Should Investors be Worried About France?
- Posted by Robert Sinn
- on April 16th, 2012
You’ve probably heard that the French presidential election is fast approaching (first round on April 22nd) and that the incumbent Nicolas Sarkozy is well behind in the polls. The socialist candidate Francois Hollande appears to be a strong favorite to be France’s next President when the final votes are tallied on May 6th. With the eurozone debt crisis heating up anew there is some concern that Mr. Hollande may be the last thing Europe needs: A socialist President in one of the most important eurozone members just as leaders desperately try to form a closer fiscal union.
There is certainly some cause for concern particularly because German Chancellor Merkel has formed a close bond with Sarkozy (so much so that they were dubbed “Merkozy”), however, Hollande’s bark is likely to be stronger than his bite. He was recently quoted making some eyebrow raising remarks:
“We wouldn’t be in such a mess if the European Central Bank very early on had massively bought sovereign bonds.”
“It would be much simpler if the central bank could just directly fund the debt of European countries,”
Perhaps it would have been much simpler if the ECB had stepped in and bought an unlimited number of periphery bonds when the Greece crisis first ignited during early 2010. However, this would have been venturing very deep into uncharted waters and would have served to bail out fiscally profligate governments, thereby further reducing incentives for governments to balance their budgets. Moreover, by suggesting that the ECB should directly fund the debt of eurozone member states Hollande seems to be skipping past the role of a fiscal authority which in the US we call the Treasury Department.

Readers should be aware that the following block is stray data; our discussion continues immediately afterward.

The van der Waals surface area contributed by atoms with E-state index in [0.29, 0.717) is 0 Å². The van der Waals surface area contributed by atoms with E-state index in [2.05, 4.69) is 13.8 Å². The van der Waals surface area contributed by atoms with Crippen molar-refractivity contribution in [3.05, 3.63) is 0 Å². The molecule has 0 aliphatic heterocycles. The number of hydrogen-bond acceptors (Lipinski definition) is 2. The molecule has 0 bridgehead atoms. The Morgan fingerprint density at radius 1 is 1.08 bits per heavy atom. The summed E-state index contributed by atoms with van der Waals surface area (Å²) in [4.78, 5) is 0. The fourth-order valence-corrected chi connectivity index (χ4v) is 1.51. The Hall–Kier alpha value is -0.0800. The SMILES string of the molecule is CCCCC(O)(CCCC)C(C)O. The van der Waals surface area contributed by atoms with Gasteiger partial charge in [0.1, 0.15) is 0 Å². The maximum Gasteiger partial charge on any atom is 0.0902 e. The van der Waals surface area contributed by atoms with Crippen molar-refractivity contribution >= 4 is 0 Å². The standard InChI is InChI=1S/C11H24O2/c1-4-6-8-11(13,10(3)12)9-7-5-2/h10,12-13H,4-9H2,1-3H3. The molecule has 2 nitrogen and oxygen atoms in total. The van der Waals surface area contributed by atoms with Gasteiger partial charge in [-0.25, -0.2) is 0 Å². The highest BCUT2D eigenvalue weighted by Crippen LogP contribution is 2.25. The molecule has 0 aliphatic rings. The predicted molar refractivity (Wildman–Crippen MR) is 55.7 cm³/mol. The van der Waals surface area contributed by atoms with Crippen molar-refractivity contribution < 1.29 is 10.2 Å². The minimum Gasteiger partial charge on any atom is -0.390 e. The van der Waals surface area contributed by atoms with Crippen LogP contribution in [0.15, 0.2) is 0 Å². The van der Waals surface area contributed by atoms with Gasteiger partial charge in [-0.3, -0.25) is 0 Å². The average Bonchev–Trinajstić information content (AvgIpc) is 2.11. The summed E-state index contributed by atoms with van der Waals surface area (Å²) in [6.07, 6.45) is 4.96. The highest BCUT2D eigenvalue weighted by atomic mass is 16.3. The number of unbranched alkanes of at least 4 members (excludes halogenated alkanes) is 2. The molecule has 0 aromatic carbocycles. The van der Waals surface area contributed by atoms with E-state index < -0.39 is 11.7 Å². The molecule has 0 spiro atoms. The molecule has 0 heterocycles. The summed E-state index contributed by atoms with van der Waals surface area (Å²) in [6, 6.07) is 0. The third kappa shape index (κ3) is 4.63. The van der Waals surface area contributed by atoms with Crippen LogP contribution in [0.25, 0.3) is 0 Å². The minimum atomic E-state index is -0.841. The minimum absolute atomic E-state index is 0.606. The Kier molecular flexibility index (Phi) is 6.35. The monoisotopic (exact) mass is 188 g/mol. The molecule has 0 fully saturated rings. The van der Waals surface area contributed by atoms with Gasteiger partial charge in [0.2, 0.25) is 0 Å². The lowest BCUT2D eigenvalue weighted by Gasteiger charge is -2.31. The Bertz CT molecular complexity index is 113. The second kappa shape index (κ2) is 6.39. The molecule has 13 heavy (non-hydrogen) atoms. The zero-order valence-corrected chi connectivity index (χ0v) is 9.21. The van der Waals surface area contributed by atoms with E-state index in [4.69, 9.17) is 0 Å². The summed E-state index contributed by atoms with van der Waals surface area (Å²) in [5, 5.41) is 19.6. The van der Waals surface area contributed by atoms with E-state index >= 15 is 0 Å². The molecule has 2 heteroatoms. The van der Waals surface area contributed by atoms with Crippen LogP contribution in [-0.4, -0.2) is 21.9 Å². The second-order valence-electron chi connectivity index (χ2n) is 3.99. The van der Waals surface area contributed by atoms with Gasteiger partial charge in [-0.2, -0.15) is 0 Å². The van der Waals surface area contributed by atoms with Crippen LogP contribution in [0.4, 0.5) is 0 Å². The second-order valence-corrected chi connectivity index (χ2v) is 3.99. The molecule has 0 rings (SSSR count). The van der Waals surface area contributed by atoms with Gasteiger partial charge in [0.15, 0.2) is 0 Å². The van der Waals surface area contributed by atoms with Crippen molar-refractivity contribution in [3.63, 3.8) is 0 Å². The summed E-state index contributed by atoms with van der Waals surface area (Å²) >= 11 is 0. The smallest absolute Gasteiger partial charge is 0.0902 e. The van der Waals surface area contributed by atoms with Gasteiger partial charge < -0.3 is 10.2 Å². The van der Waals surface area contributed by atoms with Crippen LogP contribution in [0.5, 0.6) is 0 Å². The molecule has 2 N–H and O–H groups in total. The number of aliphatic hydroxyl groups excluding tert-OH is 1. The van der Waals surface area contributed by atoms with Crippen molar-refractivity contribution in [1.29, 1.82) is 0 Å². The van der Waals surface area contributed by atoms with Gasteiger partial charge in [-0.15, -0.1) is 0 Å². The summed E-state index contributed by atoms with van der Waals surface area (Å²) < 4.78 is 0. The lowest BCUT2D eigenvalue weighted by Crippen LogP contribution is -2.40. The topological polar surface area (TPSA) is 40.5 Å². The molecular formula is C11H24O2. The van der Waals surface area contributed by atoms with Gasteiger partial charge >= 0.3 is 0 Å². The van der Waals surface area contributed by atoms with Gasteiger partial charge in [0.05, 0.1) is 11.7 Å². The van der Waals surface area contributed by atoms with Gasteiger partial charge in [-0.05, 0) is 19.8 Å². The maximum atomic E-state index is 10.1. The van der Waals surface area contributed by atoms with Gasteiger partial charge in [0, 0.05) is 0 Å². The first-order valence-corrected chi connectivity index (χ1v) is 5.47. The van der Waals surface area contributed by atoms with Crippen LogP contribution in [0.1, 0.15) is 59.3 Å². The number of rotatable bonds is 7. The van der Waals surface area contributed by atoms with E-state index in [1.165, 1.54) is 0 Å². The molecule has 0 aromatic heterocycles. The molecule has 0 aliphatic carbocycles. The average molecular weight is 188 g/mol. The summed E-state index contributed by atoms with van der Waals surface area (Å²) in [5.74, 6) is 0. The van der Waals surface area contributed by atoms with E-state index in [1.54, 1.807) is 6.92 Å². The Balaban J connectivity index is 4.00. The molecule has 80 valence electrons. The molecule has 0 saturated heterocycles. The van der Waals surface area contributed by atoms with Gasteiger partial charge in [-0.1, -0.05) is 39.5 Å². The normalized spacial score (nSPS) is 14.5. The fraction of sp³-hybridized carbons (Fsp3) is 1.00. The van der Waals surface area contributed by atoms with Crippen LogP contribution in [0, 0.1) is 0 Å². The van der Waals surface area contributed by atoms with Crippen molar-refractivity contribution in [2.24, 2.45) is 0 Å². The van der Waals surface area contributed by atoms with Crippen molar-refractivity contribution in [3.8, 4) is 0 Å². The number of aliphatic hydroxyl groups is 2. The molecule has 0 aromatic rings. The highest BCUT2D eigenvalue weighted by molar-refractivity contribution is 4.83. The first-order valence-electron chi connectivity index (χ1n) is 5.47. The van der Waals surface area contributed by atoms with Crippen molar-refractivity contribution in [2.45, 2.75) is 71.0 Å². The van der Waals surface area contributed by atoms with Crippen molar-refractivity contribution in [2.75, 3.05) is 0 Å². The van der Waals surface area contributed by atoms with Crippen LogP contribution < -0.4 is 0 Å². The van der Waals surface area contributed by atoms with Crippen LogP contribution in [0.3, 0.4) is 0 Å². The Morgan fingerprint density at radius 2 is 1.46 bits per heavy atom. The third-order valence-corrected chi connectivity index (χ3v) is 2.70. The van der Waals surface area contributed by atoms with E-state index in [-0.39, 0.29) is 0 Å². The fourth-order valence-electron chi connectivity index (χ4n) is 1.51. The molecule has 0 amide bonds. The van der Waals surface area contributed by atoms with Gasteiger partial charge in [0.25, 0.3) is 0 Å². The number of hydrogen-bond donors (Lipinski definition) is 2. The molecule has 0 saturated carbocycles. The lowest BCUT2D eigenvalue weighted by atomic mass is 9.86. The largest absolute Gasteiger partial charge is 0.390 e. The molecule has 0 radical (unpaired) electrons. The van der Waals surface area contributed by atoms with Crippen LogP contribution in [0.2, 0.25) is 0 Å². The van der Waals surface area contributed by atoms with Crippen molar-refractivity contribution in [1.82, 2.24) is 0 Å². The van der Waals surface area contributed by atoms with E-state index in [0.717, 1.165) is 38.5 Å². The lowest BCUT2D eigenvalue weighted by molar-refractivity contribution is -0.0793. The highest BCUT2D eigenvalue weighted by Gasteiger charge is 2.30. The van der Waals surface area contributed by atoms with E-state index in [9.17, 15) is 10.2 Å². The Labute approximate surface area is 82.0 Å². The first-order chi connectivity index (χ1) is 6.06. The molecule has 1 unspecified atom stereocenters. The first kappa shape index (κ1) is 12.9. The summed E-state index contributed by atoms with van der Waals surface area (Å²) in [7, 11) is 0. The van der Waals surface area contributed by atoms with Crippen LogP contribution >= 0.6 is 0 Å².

While Mr. Hollande may need to take a few lessons in economics and central banking he is moving down the same path as most of the other eurozone leaders toward a closer fiscal integration. Therefore, while he may appear to be a bit of a wild card to outsiders most of Hollande’s differences with Sarkozy lie in domestic issues which are of a much lesser concern to global financial markets.
Additional reading on Francois Hollande:
New York Times – The Soft Middle of Francois Hollande
The information in this blog post represents my own opinions and does not contain a recommendation for any particular security or investment. I or my affiliates may hold positions or other interests in securities mentioned in the Blog, please see my Disclaimer page for my full disclaimer.blog comments powered by Disqus
Robert Sinn is a professional trader and market analyst who focuses on multiple asset classes including equities, futures, options and currencies. He integrates fundamental and technical analysis. More »